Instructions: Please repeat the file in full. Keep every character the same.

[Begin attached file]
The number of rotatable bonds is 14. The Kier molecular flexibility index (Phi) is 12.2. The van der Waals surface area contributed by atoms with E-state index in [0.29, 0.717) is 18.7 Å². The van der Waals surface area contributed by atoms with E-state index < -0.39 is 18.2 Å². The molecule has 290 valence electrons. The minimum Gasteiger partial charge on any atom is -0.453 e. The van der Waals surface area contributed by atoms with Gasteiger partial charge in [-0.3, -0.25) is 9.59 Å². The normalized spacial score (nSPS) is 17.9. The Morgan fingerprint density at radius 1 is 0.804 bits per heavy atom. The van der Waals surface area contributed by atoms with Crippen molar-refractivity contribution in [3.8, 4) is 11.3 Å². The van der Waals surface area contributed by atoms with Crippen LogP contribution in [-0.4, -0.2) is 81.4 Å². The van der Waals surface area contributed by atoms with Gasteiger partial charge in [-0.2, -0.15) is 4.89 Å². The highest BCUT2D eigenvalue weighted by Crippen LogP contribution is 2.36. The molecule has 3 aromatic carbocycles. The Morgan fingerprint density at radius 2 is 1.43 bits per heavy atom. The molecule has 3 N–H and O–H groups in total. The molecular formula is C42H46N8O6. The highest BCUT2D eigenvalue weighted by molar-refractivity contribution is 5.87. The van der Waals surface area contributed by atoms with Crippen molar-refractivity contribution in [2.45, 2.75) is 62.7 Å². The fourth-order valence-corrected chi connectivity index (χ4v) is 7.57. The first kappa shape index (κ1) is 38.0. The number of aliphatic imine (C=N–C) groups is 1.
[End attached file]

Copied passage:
The number of rotatable bonds is 14. The Kier molecular flexibility index (Phi) is 12.2. The van der Waals surface area contributed by atoms with E-state index in [0.29, 0.717) is 18.7 Å². The van der Waals surface area contributed by atoms with E-state index < -0.39 is 18.2 Å². The molecule has 290 valence electrons. The minimum Gasteiger partial charge on any atom is -0.453 e. The van der Waals surface area contributed by atoms with Gasteiger partial charge in [-0.3, -0.25) is 9.59 Å². The normalized spacial score (nSPS) is 17.9. The Morgan fingerprint density at radius 1 is 0.804 bits per heavy atom. The van der Waals surface area contributed by atoms with Crippen molar-refractivity contribution in [3.8, 4) is 11.3 Å². The van der Waals surface area contributed by atoms with Crippen LogP contribution in [-0.4, -0.2) is 81.4 Å². The van der Waals surface area contributed by atoms with Gasteiger partial charge in [-0.2, -0.15) is 4.89 Å². The highest BCUT2D eigenvalue weighted by Crippen LogP contribution is 2.36. The molecule has 3 aromatic carbocycles. The Morgan fingerprint density at radius 2 is 1.43 bits per heavy atom. The molecule has 3 N–H and O–H groups in total. The molecular formula is C42H46N8O6. The highest BCUT2D eigenvalue weighted by molar-refractivity contribution is 5.87. The van der Waals surface area contributed by atoms with Crippen molar-refractivity contribution in [2.45, 2.75) is 62.7 Å². The fourth-order valence-corrected chi connectivity index (χ4v) is 7.57. The first kappa shape index (κ1) is 38.0. The number of aliphatic imine (C=N–C) groups is 1.